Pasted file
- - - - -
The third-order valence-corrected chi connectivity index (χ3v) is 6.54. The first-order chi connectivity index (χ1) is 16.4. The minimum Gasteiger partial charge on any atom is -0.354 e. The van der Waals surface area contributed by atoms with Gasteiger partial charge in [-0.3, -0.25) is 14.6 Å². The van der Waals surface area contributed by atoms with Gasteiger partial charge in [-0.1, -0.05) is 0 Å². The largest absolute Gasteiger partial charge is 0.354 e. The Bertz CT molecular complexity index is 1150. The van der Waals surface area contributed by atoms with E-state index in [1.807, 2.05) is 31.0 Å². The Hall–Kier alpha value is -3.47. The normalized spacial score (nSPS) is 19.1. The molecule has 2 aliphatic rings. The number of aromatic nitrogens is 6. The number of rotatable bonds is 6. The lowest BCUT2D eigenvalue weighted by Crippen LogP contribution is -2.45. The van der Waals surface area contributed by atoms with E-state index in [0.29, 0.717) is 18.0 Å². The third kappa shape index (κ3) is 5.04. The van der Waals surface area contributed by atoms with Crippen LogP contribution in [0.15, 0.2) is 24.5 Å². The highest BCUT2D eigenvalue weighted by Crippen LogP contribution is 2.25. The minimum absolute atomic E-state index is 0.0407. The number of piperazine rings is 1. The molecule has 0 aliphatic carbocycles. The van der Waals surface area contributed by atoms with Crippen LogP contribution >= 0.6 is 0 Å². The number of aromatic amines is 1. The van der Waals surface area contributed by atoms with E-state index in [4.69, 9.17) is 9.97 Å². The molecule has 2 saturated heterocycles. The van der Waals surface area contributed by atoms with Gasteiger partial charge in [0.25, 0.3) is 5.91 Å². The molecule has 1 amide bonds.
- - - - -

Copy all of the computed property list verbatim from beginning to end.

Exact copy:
The third-order valence-corrected chi connectivity index (χ3v) is 6.54. The first-order chi connectivity index (χ1) is 16.4. The minimum Gasteiger partial charge on any atom is -0.354 e. The van der Waals surface area contributed by atoms with Gasteiger partial charge in [-0.3, -0.25) is 14.6 Å². The van der Waals surface area contributed by atoms with Gasteiger partial charge in [-0.1, -0.05) is 0 Å². The largest absolute Gasteiger partial charge is 0.354 e. The Bertz CT molecular complexity index is 1150. The van der Waals surface area contributed by atoms with E-state index in [1.807, 2.05) is 31.0 Å². The Hall–Kier alpha value is -3.47. The normalized spacial score (nSPS) is 19.1. The molecule has 2 aliphatic rings. The number of aromatic nitrogens is 6. The number of rotatable bonds is 6. The lowest BCUT2D eigenvalue weighted by Crippen LogP contribution is -2.45. The van der Waals surface area contributed by atoms with E-state index in [0.29, 0.717) is 18.0 Å². The third kappa shape index (κ3) is 5.04. The van der Waals surface area contributed by atoms with Crippen LogP contribution in [0.15, 0.2) is 24.5 Å². The highest BCUT2D eigenvalue weighted by Crippen LogP contribution is 2.25. The minimum absolute atomic E-state index is 0.0407. The number of piperazine rings is 1. The molecule has 0 aliphatic carbocycles. The van der Waals surface area contributed by atoms with Crippen LogP contribution >= 0.6 is 0 Å². The number of aromatic amines is 1. The van der Waals surface area contributed by atoms with E-state index in [4.69, 9.17) is 9.97 Å². The molecule has 2 saturated heterocycles. The van der Waals surface area contributed by atoms with Gasteiger partial charge in [0.25, 0.3) is 5.91 Å². The molecule has 1 amide bonds.